Dir.: Eva Gardos; Cast: Krisztian Kolovratnik, Reka Tenki, Janos Kulka, Adel Kovats, Franziska Töröcsik; Hungary 2017, 94 min.
Veteran director Eva Gardos (An American Rhapsody) serves up a slick but conventional noir spoof that offers decent entertainment despite its cliche-ridden script. There are too many holes in the narrative, the brothel scenes are voyeuristic, and without any knowledge of the complex Hungarian history of the era, audiences will find it hard to understand what’s going on. But BUDAPEST NOIR looks simply stunning and serves as a perceptive study of Hungarian fascism and Anti-Semitism.
In October 1936, Hungarian Prime Minister Gyula Gömbös, had died of cancer in Munich. His body was received in Budapest with full military honours (Gömbös had boasted about his fascist credentials). Crime reporter Zsigmond Gordon (Kolovratnik) meets an enigmatic young woman in a restaurant, who tells the waiter that the journalist will pick up her bill. When he finds her note to him, promising to pay back the money, the womanising journalist’s interest is aroused – only to discover her murdered a few days later. But when her body then disappears from the morgue, Gordon makes his own inquiries against the advice of the authorities. He finds out that the girl in question, Fanny (Töröcsik), is the daughter of Andras Szöllosy, a wealthy Jewish coffee importer with links to the government. He converted to Catholicism, and started a lucrative business with Nazi Germany. Helped by his on/off girl friend Krisztina (Tenki), a photographer who had just had an assignment in a German camp (sic), Gordon finds out that Fanny’s father had driven his daughter into prostitution, forbidding her to see her Jewish boyfriend, because of his fears for her future. But after Fanny had become pregnant in a high-class brothel, her situation deteriorated. And when Gordon finally catches up with Fanny’s parents, he mother Irma (Kovats) reacts dramatically.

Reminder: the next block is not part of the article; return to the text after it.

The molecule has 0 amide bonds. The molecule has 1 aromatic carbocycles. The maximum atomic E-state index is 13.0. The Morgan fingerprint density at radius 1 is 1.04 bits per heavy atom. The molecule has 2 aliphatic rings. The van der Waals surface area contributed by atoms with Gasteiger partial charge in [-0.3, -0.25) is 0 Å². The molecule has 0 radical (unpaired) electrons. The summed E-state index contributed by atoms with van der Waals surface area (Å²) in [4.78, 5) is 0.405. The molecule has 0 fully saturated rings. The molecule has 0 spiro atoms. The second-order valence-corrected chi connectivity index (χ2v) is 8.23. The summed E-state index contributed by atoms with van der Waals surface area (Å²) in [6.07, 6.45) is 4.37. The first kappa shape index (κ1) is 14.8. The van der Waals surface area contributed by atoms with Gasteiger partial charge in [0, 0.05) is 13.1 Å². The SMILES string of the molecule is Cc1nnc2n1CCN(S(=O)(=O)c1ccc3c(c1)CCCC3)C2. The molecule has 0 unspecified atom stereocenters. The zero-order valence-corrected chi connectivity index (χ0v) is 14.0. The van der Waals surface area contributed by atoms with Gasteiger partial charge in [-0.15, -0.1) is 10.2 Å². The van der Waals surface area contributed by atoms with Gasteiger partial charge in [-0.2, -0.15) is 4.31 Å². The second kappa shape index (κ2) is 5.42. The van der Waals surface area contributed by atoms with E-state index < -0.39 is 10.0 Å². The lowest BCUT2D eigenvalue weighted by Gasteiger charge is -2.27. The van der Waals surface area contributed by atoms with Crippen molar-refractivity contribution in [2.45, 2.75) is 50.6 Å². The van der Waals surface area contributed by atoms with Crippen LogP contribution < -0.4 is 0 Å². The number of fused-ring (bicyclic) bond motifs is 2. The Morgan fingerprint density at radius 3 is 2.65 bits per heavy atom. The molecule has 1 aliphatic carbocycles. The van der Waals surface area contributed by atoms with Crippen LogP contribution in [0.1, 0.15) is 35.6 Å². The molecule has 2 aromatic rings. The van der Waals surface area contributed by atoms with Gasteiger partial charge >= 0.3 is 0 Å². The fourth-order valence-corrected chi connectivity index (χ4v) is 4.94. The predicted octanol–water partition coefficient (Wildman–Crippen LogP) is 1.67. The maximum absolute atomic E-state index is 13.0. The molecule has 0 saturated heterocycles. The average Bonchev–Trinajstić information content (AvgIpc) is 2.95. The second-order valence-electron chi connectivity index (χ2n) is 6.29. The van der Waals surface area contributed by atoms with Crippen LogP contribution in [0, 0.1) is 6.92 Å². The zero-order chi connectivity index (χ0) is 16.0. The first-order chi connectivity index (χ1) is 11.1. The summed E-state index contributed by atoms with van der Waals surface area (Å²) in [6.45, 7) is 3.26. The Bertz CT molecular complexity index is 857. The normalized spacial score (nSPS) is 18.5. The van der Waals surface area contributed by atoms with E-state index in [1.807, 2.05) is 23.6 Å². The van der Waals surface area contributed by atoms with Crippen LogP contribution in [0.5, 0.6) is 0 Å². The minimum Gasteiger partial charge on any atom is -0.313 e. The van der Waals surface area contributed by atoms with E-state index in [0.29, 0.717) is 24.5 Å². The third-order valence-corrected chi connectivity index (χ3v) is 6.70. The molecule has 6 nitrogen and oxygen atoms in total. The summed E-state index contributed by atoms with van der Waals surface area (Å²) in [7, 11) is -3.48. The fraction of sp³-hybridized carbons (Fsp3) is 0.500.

Sad to say, Hungarian Fascists were as brutal as their Germans counterparts. The ruling Regent, Admiral Horthy, felt superior to Hitler, who had spent a decade in a dosshouse. Gömbös, Horthy’s Prime Minister, wanted two nations to be more closely allied, whilst Horthy only supported Hitler without reservations after the outbreak of WWII, when Hungarian troops fought on the side of the Axis.
It is ironic that Horthy was deposed by Hitler when it came to the deportation of the 400 000 Hungarian Jews in 1944 – it turned out that the Hungarian fascists (Pfeilkreuzler) and the population as a whole, did not share Horthy’s reservation, they enthusiatiscally assisted the Germans to send the Jews to the death camps.
There are scenes of open Anti-Semitism in Budapest Noir: in one scene, a bar singer croons a song composed by a Jew, and some Anti-Semites in the audience attack him. Gordon stops them, but the real fighter is his Krisztina, who leaves him for London, to show her death camp images in an exhibition “because over there are people who really care”. The Szöllosy’s family history is typical for Jews of the region: many had converted to Catholicism, trying to deny their Jewish heritage, and, like Fanny’s father, would marry their offspring to anybody but a Jew. Gordon represents the cynical by-stander, who is only after a good story, he does not mind taking a beating, but is totally non-committed on a personal and political level. Strangely enough, Budapest Noir is – in spite of its obvious faults – a mirror of a society where the points for the future genocide are being put in place. AS
SCREENING DURING UK JEWISH FILM FESTIVAL 2018 |